When it comes to bums on seats you can’t beat nostalgia. So the Melbourne Symphony Orchestra would have been delighted with the full house for its Last Night of the Proms concert last Saturday.
Were they all expats longing for the Good Old Days? Maybe not, but it was still a good enough excuse to revel in a rousing rendition of “Land of Hope and Glory” even in these days of Brexit.
Conductor Sir Andrew Davis, who “owned” Last Night of the Proms at the Albert Hall for about a dozen years, reprised his familiar presentation, including the speeches. Without being too cynical this was a concert very much on cruise control, so this is more of a guided tour than a review.
Sir Andrew kicked off with an address to point out that this was a show about, not surprisingly, “Britissshness” – and only a Brit could say it that way. He promptly got on with it, beginning with The Return to Life, a fantasy on Shakespeare’s The Tempest, by, according to Sir Andrew, “the nut-case Berlioz”. This gave the MSO chorus a chance to clear its throat.
This was followed by Saint-Saens’ Introduction and Rondo Capriccioso, with violinist Lu Siqing as soloist. This was a strikingly singular performance, showing superb virtuosity and a wonderful grasp of the music. Unfortunately, that was the last we saw of him.
Then came the headline act, Soprano Greta Bradman, with two arias: Rossini’s “Una voce poco fa” from The Barber of Seville, and “Vanne….Lasciami…D’amor sull’ali rosee” from Il Trovatore, by Verdi.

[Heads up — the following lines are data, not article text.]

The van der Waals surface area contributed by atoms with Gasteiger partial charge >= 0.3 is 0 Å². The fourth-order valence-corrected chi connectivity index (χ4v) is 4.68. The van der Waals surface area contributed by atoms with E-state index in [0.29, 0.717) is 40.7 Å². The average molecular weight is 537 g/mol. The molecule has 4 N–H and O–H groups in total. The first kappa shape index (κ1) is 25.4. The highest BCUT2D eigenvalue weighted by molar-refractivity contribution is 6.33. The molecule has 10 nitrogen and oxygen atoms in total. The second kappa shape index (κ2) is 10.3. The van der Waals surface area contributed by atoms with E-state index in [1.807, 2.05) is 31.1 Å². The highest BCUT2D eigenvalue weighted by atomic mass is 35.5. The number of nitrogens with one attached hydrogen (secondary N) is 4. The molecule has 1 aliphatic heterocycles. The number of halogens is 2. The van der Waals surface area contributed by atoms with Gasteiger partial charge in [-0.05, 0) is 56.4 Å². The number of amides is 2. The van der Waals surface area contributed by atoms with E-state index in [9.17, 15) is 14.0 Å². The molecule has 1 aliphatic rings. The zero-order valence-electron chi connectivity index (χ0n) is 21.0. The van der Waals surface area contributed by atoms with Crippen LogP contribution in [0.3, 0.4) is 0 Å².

The Rossini requires great vocal dexterity, ranging as it does down to the mezzo range and Miss Bradman was well able to cover it. She was more at home, however, with Verdi – an affecting and sympathetic performance. Her soft notes were perfect for this aria.
We ended the first half with Rimsky-Korsakov’s Neapolitan Song “Funiculi, funicular”, a marketing piece for the construction of a crazy project to build a funicular railway up Mount Vesuvius, presumably when it was not erupting.
The second half was the Full (Last Night of the Proms) Monty. Parry’s Blest pair of Sirens, Horn’s Cherry Ripe, and even a song by Miss Bradman’s grandfather Sir Donald, entitled Every Day is a Rainbow for Me.
Suddenly, something for the colonies: Hurst’s Swagman’s Promenade featuring “Waltzing Matilda” with the chorus back in action and the audience joining in.
Then the heavy stuff: Elgar’s Pomp and Circumstance March No 1 rolling into Wood’s Fantasia on British Sea Songs, round the final bend into Arne’s Rule, Britannia! before hitting the main straight with Parry’s Jerusalem.
The audience loved it – all very British. Great fun chaps, and we must do it again next year.
Cyril Jones reviewed Last Night of the Proms presented by the Melbourne Symphony Orchestra at Arts Centre Melbourne, Hamer Hall on July 13, 2019.